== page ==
What Is a Debt Consolidation Loan?
Debt consolidation loans are a practical solution for consumers overwhelmed by both the amount of money they owe, and the number of creditors they owe it to.
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What Is a Debt Consolidation Loan?
A debt consolidation loan is financing used to pay off several high-interest debts with one low-interest loan. It is a strategy to simplify bill paying – and save money -- for consumers dealing with numerous unsecured debts like credit cards, medical bills or personal loans.
Consumers roll their unsecured debts into a single bill and use the consolidation loan to pay off the total amount owed. The advantages are that debt consolidation loans usually carry a lower interest rate and there is only one check and payment date each month.
Banks, credit unions and online lenders are the main sources for debt consolidation loans, but relatives or friends also can be a source. These loans carry a fixed interest rate, with monthly installments, and usually last from 2-5 years, depending on the amount borrowed.
How to Get a Debt Consolidation Loan
Consumers will find debt consolidation loans available at familiar places – banks, credit unions, online lenders – but it makes some sense to do research and comparison shop before using this route to eliminate debt.
It is important to understand that debt consolidation loans don’t eliminate debt. They restructure the debt, hopefully in a more favorable way for the consumer, but you still end up paying back what you owe.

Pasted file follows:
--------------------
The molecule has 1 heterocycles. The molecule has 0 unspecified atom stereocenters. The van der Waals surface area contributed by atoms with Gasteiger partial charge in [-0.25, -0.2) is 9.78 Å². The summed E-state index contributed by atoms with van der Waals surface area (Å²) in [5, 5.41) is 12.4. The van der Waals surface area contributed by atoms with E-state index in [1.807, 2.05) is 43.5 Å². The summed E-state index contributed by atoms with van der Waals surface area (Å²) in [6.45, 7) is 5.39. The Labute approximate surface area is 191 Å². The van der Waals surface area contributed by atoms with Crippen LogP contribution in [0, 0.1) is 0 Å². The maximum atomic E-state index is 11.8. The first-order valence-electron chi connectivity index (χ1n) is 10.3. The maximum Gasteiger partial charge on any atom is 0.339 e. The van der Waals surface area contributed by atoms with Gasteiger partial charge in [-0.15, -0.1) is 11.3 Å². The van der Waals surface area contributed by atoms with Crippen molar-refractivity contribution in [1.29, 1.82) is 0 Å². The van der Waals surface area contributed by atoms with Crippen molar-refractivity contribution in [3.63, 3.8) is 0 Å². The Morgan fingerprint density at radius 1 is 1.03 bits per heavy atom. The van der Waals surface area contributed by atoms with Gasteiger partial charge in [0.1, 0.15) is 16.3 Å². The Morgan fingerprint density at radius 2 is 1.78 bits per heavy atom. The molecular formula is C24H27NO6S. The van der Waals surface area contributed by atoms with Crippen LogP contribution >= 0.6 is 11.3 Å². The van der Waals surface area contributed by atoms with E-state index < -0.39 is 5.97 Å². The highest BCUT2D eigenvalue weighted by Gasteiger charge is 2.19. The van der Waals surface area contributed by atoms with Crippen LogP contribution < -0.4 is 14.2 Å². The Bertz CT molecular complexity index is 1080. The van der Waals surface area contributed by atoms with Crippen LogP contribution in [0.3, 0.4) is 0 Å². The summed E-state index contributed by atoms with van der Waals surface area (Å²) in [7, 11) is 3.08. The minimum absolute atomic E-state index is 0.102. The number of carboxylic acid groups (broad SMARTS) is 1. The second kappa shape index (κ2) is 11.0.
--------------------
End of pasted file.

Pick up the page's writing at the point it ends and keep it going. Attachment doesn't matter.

Before looking for a debt consolidation loan, do some homework that should make the process easier and the chances for success much higher:
- Identify the bills you want to consolidate. Secured debts – like mortgages, auto or boat loans – don’t qualify for consolidation. Debt consolidation loans deal almost exclusively with credit card debt.
- Examine your budget. How much of a monthly payment can you comfortably afford after taking care of the necessities for housing, food, transportation, etc.?
- Order your credit report. It’s free and it will note all your debts, including some you may have forgotten.
- Check your credit score. It’s also available free via numerous online sources. It will be a factor in some of the loan options so know where you stand and be realistic about what to expect.
Make sure when you start comparing lenders that you get the total cost of borrowing from each one. Compare that to your current costs before making a final decision on a debt consolidation loan. If you haven’t lowered your monthly payment and interest rate, a debt consolidation loan is not the right move.
Personal Loans for Debt Consolidation
The truth of the matter is that debt consolidation loans are just another name for personal loans and there are two types available – secured and unsecured – with many variations under each category.
A secured debt consolidation loan – just like a secured personal loan – is backed by collateral such as home, car or property and is the easiest route to consolidation.